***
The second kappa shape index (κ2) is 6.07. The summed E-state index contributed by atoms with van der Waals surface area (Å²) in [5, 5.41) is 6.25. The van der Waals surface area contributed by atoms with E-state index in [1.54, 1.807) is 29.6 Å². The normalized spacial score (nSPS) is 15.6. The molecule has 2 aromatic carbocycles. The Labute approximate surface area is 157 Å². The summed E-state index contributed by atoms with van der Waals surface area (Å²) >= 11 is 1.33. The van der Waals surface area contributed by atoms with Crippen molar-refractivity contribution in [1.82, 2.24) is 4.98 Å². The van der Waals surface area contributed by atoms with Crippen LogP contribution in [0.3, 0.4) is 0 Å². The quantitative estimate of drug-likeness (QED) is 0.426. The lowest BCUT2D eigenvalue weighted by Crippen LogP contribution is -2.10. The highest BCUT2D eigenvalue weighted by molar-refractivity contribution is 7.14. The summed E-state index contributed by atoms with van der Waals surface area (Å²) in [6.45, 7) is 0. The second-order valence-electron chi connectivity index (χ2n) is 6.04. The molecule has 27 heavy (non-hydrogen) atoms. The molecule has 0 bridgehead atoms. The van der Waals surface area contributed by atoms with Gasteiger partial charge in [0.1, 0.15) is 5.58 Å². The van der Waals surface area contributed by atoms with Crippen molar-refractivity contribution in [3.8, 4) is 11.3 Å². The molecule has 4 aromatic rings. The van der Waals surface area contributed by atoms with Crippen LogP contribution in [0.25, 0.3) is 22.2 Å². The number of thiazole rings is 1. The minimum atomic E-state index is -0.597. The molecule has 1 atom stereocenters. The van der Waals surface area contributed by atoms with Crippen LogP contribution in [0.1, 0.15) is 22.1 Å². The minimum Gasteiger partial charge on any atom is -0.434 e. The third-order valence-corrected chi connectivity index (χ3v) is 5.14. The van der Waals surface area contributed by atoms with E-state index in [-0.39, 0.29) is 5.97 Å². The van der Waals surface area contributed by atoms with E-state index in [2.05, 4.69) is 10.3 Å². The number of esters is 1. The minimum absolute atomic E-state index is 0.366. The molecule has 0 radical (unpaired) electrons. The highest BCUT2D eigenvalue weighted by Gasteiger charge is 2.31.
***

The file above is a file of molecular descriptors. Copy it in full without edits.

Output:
The second kappa shape index (κ2) is 6.07. The summed E-state index contributed by atoms with van der Waals surface area (Å²) in [5, 5.41) is 6.25. The van der Waals surface area contributed by atoms with E-state index in [1.54, 1.807) is 29.6 Å². The normalized spacial score (nSPS) is 15.6. The molecule has 2 aromatic carbocycles. The Labute approximate surface area is 157 Å². The summed E-state index contributed by atoms with van der Waals surface area (Å²) >= 11 is 1.33. The van der Waals surface area contributed by atoms with Crippen molar-refractivity contribution in [1.82, 2.24) is 4.98 Å². The van der Waals surface area contributed by atoms with Crippen LogP contribution in [0.3, 0.4) is 0 Å². The quantitative estimate of drug-likeness (QED) is 0.426. The lowest BCUT2D eigenvalue weighted by Crippen LogP contribution is -2.10. The highest BCUT2D eigenvalue weighted by molar-refractivity contribution is 7.14. The summed E-state index contributed by atoms with van der Waals surface area (Å²) in [6.45, 7) is 0. The second-order valence-electron chi connectivity index (χ2n) is 6.04. The molecule has 27 heavy (non-hydrogen) atoms. The molecule has 0 bridgehead atoms. The van der Waals surface area contributed by atoms with Gasteiger partial charge in [0.1, 0.15) is 5.58 Å². The van der Waals surface area contributed by atoms with Crippen molar-refractivity contribution in [3.8, 4) is 11.3 Å². The molecule has 4 aromatic rings. The van der Waals surface area contributed by atoms with Crippen LogP contribution in [0.25, 0.3) is 22.2 Å². The number of thiazole rings is 1. The minimum atomic E-state index is -0.597. The molecule has 1 atom stereocenters. The van der Waals surface area contributed by atoms with Crippen LogP contribution in [0.1, 0.15) is 22.1 Å². The minimum Gasteiger partial charge on any atom is -0.434 e. The third-order valence-corrected chi connectivity index (χ3v) is 5.14. The van der Waals surface area contributed by atoms with E-state index in [-0.39, 0.29) is 5.97 Å². The van der Waals surface area contributed by atoms with E-state index in [2.05, 4.69) is 10.3 Å². The number of esters is 1. The minimum absolute atomic E-state index is 0.366. The molecule has 0 radical (unpaired) electrons. The highest BCUT2D eigenvalue weighted by Gasteiger charge is 2.31.